"My Number" Becomes Law In Japan

Today, rather suddenly, Japan's government enacted a law that will give everyone living in Japan an ID number, and that means a lot of changes for our tax system here, as well as the social security/health insurance coverage/plus alpha*

It also means Japan joins the ranks of nations where the government and its agencies can get much more data on its citizens. This includes the right to access our bank account information. Employers will be a big part of this system, as people working for firms will get their "My Number" through the company they work for.

There is no opt-out, like in the US system (from 1936), or the Swedish system (from (1947) - back in that northern European bastion of civil rights (right...) you can get a temporary ID number if you need it, say for a sensitive medical examination or if you have other special reasons. Something for Japan to consider, as I point out in my September essay for the Japanese magazine we publish over at Consumers Union of Japan (E).

Subscribe to Consumers Report thru this page (J)

The Mainichi/Kyodo goes further in wondering if this really will be possible to implement, without a lot of pain, for example due to data leaks, and for all the hundreds of thousands, maybe millions here, who do not have a permanent address:

Japan enacts law to allow gov't access to personal bank data

(...) Following massive personal data leaks from the Japan Pension Service following cyberattacks in May, deliberation of the bill was stopped for three months after it cleared the House of Representatives and only resumed last week. The legislation was modified to delay linking the ID numbers with people's pension data until November 2017 at the latest.
The government also aims to use the ID numbers to identify victims of disasters and smoothly deliver assistance funds.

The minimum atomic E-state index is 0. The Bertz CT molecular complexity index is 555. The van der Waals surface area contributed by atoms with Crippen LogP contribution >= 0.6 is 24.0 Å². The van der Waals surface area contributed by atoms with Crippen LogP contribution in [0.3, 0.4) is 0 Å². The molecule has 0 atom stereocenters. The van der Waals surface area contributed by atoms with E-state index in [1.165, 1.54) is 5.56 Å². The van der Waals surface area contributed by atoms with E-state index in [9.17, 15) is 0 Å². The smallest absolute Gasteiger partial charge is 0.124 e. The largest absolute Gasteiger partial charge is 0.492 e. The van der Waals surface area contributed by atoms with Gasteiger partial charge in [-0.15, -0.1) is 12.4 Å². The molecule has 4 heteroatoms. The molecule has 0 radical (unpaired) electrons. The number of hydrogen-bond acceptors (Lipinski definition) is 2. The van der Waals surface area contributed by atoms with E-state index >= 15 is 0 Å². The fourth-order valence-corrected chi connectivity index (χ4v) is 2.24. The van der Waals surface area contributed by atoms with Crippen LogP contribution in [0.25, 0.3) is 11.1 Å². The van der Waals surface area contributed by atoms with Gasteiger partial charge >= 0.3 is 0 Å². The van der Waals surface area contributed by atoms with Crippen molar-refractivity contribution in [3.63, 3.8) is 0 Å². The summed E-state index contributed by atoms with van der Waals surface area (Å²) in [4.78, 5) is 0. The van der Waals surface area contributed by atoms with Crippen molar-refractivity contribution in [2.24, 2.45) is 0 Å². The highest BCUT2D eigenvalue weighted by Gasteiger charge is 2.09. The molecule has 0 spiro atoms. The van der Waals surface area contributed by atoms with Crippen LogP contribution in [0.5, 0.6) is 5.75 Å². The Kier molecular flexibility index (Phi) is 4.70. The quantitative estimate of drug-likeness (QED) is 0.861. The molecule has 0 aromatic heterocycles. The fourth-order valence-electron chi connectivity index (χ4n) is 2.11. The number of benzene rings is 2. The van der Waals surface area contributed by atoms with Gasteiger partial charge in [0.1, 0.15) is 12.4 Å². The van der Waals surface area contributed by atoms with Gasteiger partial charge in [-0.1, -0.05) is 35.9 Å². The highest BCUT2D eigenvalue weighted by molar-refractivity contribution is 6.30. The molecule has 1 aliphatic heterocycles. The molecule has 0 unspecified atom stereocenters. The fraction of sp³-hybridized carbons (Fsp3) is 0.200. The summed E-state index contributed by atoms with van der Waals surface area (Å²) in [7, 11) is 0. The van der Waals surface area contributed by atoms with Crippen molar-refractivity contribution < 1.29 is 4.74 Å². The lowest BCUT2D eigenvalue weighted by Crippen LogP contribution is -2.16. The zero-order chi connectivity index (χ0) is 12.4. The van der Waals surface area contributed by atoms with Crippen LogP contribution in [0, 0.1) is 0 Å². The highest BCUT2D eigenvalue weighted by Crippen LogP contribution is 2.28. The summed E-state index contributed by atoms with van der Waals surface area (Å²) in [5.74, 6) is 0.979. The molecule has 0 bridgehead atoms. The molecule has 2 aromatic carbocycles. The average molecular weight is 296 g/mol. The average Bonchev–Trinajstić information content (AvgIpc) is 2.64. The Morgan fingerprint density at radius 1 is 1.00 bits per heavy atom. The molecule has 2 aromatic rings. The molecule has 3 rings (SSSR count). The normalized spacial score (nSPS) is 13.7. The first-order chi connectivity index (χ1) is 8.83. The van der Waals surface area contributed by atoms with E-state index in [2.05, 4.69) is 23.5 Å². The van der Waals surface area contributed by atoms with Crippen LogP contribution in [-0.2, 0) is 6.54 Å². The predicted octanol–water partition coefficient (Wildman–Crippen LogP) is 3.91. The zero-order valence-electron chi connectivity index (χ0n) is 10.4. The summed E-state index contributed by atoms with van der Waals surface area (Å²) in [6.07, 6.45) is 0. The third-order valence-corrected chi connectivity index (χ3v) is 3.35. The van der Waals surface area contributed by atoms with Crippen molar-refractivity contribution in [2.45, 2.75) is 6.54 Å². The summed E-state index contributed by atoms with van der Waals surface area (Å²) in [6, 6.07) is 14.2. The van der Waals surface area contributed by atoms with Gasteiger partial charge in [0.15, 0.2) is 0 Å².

With the numbering scheme set to launch in January, concerns are growing over slow preparations by municipalities as well as small and medium-sized companies to update data systems and boost security.
Companies will be required to manage all of their employees' ID numbers and include them in tax-related documents.
A government survey also showed that of the 55 million households across Japan scheduled to receive the ID numbers by mail, at least 2.75 million, or 5 percent, may not be able to get them as they reside away from their registered addresses. Those people include senior citizens in hospitals and nursing homes.


Pandabonium said…
From my high school days (in the 1960s - guess you know how old I am! - I've liked this poem by W H Auden: "The Unknown Citizen"

(To JS/07 M 378
This Marble Monument
Is Erected by the State)

He was found by the Bureau of Statistics to be
One against whom there was no official complaint,
And all the reports on his conduct agree
That, in the modern sense of an old-fashioned word, he was a
For in everything he did he served the Greater Community.
Except for the War till the day he retired
He worked in a factory and never got fired,
But satisfied his employers, Fudge Motors Inc.
Yet he wasn’t a scab or odd in his views,
For his Union reports that he paid his dues,
(Our report on his Union shows it was sound)
And our Social Psychology workers found
That he was popular with his mates and liked a drink.
The Press are convinced that he bought a paper every day
And that his reactions to advertisements were normal in every way.
Policies taken out in his name prove that he was fully insured,
And his Health-card shows he was once in hospital but left it cured.
Both Producers Research and High-Grade Living declare
He was fully sensible to the advantages of the Instalment Plan
And had everything necessary to the Modern Man,
A phonograph, a radio, a car and a frigidaire.
Our researchers into Public Opinion are content
That he held the proper opinions for the time of year;
When there was peace, he was for peace: when there was war, he went.
He was married and added five children to the population,
Which our Eugenist says was the right number for a parent of his
And our teachers report that he never interfered with their
Was he free? Was he happy? The question is absurd:
Had anything been wrong, we should certainly have heard.

Ouch. ;)

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